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Subtitling Guidelines - Voquent

Subtitling Guidelines

Clear guidelines to provide accurate, intelligible subtitles.

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Consistent results every time.

Voquent's translation team all follow the same subtitling guidelines ensuring equilibrium across all media content in any language version. This article outlines our standard specifications.

These are the basic guidelines for our professional subtitling services. They apply to all subtitles in any language and all subtitle formats unless otherwise specified.

1. Duration

Each subtitle will display on-screen for a

  • minimum of 1 second
  • maximum of 6 seconds

2. Line Formatting

The most common subtitling style is option 1 or 2, using two lines of subtitles. 

  • Roman languages: Two lines of subtitles = 36-42 characters per line
  • Asian Languages: Two lines of subtitles = 15-20 characters per line
  • Cyrillic languages: Two lines of subtitles = 36-42 characters per line

Depending on content and translation we may sometimes have to exceed the character line limits.

3. Placement

All subtitles are centre-justified and placed at the bottom area of the screen by default. 

We may move the subtitles to the top of the screen to avoid on-screen text such as lower-thirds.

Rarely in cases where there are lots of on-screen text or graphics, such as in webinars or presentations, we may have to move the subtitles to the left or right of the screen. Our translators will use their best judgement to ensure an optimum viewer experience.

If subtitle placement has to be moved more than a few times in one piece of content, some additional budget may be required.

4. Open Caption (burnt-in) default styling

Unless a custom style is preferred, the default style for burnt-in open captions is Style Option 2:

  • Arial Narrow font
  • 40–60px size (resolution dependant)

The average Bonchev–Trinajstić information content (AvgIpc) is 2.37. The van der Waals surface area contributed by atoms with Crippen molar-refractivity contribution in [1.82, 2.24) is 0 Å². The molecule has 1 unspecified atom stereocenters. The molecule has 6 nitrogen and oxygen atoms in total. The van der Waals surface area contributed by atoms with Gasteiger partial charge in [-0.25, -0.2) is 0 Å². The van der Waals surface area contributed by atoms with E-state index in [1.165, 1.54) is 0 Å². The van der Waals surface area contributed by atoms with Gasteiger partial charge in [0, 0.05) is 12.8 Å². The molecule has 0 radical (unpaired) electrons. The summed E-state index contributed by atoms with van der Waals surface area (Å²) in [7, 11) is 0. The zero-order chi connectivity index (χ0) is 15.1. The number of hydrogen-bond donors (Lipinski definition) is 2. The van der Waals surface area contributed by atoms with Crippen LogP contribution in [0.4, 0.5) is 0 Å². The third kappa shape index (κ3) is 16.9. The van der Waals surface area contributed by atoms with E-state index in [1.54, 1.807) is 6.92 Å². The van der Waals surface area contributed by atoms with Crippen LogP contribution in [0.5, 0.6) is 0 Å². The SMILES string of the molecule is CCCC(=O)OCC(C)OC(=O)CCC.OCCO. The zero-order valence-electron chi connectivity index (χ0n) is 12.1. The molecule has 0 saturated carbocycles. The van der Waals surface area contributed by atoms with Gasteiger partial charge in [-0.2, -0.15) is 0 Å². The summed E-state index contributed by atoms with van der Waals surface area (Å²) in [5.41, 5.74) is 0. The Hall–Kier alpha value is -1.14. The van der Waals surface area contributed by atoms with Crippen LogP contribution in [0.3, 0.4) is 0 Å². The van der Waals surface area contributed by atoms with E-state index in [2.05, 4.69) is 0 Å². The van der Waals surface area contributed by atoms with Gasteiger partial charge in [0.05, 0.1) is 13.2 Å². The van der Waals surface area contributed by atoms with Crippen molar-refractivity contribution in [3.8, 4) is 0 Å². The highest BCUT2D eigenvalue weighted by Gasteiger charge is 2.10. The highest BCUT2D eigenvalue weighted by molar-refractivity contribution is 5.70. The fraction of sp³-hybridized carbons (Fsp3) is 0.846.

• black box set to 80% opacity

5. Consistency

All translators will work from an approved source language transcriptions to retain the same subtitling formatting unless language expansion makes it necessary to combine or divide subtitles.

6. On-Screen Text

We will subtitle on-screen text capital letters inside square brackets, e.g. 

[ON-SCREEN TEXT]

7. Sound effects, songs and music

Subtitles for the deaf and hard of hearing (SDH) may include subtitles to describe significant sounds.  This isn't standard for open captions/subtitles so if you require it, please let us know. It's more common to include sound descriptions in closed captioning

We write sound descriptions as lower-case text inside circle brackets, e.g. 

(loud bang)

Subtitles for songs or music are placed inside the ♫ character, e.g. 

♫ Happy Birthday to you! ♫ 

8. Multiple speakers

Subtitles for the deaf and hard of hearing speaker changes are made clear by putting the name inside square brackets, e.g.

[Tom] Let's Make it!

If there is more than one speaker in the same subtitle, we label the speakers using a -, e.g.

-[Delia] Tom!

-[Tom] What a buzz!

We use double hyphens, or an em dash for interrupted speech, e.g.

I was walking down—

9. Punctuation summary

In addition to the above, we always ensure subtitle lines end at natural pauses in speech, ideally at clause or phrase boundaries. Similar to Netlflix timed-text guidelines. 

  • The line should be broken:
    • after punctuation marks
    • before conjunctions
    • before prepositions
  • The line break will not separate
    • a noun from an article
    • a noun from an adjective
    • first name from the surname
    • the verb from a subject pronoun
    • the prepositional verb from its preposition
    • or a verb from an auxiliary, reflexive pronoun or negation.

We never use commas at the end of a subtitle line unless specifically requested to do so. The subtitle acts as a natural pause itself.

To learn more about subtitling guidelines, don't hesitate to speak to one of our team.

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